Date: 7 Oct 1929
Place: Reading West Junction
George Henry Gillette was found dead on the Reading railway line.
George Gillette was an assistant at All Hallows School in Honiton.
He was found lying between the lines at Reading West Junction on 7 October 1929 by a signalman soon after 5pm and died four minutes later. He was said to have come off of the Goring train that had passed just seconds before.
He had been travelling in a Reading going train. He had told the headmaster for his school, who he met at Taunton station on 7 October 1929, that he was going to go and visit his sister in Aldworth and then go to London for an operation concerning his septic tonsils which were causing him a certain amount of deafness. The headmaster said that when he left George Gillette at the station he was appeared to be normal. He added that George Gillette was a very temperate man.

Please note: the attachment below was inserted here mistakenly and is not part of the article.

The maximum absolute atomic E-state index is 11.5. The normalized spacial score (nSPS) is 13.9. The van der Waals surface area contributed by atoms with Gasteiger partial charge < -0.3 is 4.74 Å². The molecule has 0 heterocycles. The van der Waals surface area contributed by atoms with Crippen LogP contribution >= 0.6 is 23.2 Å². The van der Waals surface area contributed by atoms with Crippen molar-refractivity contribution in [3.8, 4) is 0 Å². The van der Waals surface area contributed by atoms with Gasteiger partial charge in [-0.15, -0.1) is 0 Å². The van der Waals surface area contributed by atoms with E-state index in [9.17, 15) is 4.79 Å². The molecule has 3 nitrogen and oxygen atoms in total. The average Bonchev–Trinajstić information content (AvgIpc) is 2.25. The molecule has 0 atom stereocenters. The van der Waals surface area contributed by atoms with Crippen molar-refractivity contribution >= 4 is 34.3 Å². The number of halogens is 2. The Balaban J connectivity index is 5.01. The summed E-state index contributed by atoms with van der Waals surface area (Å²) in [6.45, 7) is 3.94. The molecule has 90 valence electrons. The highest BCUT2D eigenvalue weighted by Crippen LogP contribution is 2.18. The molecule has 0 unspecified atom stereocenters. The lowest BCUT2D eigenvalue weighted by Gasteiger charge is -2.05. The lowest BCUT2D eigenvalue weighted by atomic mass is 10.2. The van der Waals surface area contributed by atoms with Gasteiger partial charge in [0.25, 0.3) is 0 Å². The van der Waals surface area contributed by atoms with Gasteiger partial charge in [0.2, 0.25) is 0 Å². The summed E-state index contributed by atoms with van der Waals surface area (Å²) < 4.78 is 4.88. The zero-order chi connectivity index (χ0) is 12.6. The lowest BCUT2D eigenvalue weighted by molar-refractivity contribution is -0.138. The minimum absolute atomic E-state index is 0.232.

He was severely injured about his head and body. Death was stated as being due to laceration of the brain. The doctor said that death must have been instantaneous. His injuries were described as being consistent with having fallen from a train.
When he was found a ticket for Goring was found in his pocket. His suitcase, hat and stick were later found on the Goring train. his glasses were found smashed about ten yards from his body.
When the Goring train was examined the door was found to have been shut but the window was open and the glass smashed as though it had received a blow. It was a corridor train. There were no signs of a struggle. A porter that gave evidence at the inquest said that there were boot marks in the carriage floor as though someone had shuffled their feet in an agitated manner.
A police sergeant said that no money was missing from George Gillette and that everything seemed to be in order.
The Coroner said that there was no suggestion of suicide.
An open verdict was returned.
see Western Times - Friday 25 October 1929